Regional governments across the world actively participate in international relations. They open trade and cultural missions abroad, join international networks of cooperation, and sign treaties and agreements with their partners from other countries. Relationships at regional and local levels have moderated rising tensions between states that might otherwise paralyse global governance. Fast growing networks of sub-state contacts in Sino-European affairs create new opportunities for the European Union (EU) to advance European interests, norms and values. Unfortunately, acknowledgement, by Brussels, of such potential political instruments is limited.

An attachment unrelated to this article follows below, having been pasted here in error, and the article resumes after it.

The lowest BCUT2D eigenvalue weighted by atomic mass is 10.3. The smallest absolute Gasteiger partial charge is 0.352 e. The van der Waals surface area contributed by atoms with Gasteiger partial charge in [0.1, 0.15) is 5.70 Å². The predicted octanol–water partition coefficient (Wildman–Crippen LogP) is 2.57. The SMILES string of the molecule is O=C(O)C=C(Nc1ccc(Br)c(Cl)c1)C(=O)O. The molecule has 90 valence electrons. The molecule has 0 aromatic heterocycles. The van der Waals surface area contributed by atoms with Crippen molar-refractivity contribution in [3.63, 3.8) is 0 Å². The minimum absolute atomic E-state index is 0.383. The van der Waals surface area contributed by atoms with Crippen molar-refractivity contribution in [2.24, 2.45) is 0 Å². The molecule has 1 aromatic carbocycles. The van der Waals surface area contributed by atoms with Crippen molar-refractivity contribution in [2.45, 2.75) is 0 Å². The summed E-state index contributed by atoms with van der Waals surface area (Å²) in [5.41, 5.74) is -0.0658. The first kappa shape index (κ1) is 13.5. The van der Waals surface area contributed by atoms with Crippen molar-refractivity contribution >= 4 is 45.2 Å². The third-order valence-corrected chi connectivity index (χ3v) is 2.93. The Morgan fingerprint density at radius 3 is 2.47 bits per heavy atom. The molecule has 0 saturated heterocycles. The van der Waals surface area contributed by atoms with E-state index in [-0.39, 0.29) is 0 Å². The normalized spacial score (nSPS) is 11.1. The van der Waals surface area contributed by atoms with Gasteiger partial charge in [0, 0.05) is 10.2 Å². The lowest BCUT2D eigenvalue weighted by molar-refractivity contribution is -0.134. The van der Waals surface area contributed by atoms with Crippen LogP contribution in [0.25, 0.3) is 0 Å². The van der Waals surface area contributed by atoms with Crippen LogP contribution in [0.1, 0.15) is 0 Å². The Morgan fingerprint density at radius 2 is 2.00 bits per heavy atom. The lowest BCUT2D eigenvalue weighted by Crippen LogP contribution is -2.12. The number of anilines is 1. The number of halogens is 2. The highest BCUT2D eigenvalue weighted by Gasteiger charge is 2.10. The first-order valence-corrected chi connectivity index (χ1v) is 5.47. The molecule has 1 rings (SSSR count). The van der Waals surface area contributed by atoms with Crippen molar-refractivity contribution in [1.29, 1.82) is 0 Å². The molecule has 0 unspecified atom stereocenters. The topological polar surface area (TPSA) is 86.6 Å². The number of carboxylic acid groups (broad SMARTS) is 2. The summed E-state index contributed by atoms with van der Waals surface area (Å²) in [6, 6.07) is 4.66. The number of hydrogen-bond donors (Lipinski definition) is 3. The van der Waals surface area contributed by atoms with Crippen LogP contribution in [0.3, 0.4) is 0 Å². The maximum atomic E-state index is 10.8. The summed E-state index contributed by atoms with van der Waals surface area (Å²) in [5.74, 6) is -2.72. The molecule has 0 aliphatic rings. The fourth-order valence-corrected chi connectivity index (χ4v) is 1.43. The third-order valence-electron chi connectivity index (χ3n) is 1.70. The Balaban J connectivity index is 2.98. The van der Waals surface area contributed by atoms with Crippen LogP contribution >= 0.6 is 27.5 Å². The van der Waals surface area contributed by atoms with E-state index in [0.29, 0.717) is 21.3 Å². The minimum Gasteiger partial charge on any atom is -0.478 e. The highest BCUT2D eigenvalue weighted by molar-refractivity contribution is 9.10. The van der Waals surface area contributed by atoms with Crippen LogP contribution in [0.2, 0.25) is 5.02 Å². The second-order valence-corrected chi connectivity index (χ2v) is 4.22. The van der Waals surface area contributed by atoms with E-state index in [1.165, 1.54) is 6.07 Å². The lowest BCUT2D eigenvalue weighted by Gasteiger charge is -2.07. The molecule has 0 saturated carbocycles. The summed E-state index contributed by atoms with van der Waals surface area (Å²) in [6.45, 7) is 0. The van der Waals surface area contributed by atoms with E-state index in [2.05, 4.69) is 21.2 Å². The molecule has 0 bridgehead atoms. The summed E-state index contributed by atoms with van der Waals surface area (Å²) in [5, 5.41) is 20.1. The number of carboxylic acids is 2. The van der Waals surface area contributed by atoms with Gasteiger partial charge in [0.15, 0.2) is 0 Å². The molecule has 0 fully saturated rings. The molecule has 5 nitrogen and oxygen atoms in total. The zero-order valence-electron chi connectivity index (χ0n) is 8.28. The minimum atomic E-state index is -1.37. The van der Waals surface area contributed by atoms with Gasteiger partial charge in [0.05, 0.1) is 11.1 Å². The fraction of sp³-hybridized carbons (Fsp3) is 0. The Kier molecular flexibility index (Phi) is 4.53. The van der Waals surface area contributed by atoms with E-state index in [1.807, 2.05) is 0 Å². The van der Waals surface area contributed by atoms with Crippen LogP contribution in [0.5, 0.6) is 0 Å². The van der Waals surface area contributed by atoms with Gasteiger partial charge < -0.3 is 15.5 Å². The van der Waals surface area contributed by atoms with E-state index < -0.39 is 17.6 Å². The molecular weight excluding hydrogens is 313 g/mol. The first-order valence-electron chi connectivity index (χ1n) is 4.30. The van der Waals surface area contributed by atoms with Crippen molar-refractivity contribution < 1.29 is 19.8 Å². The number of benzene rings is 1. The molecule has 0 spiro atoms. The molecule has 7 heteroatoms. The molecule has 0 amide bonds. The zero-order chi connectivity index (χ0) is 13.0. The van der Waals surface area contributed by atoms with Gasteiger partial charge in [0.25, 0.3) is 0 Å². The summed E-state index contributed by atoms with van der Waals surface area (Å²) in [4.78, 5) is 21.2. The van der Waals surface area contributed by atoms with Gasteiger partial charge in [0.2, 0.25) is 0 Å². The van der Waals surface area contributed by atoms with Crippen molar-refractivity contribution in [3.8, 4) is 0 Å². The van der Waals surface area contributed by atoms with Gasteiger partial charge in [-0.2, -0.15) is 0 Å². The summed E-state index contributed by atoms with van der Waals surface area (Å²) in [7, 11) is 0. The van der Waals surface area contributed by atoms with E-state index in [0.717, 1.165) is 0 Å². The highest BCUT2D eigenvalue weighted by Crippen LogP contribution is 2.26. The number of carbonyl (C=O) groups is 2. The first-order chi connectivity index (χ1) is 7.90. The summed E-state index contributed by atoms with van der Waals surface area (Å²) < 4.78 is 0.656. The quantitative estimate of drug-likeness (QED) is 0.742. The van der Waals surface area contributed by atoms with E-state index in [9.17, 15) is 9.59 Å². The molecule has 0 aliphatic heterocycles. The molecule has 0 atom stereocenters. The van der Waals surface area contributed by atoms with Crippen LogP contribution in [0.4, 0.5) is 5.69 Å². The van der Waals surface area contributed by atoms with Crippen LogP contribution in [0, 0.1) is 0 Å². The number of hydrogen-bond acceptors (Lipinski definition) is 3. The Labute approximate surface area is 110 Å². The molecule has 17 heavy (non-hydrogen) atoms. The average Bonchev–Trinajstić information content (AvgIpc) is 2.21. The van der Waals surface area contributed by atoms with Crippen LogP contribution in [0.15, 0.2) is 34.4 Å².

The main goal of this article is to show how the EU could benefit from growing substate connections with China. This article begins with an explanation, based upon a survey conducted among regional authorities from the five EU Member States, of the phenomenon of fast-growing cooperation on the sub-state level between Europe and China (Germany, France, Italy, Poland, and Spain). Next, this study identifies, through interviews with the European External Action service (EEAS), the European Commission (EC) officials and the regional authorities, EU activities that promote collaborations on ‘the third level’ of its relations with China. The research concludes with suggestions of possible ways Europe could benefit from further development of sub-state contacts with China.European Foreign Affairs Review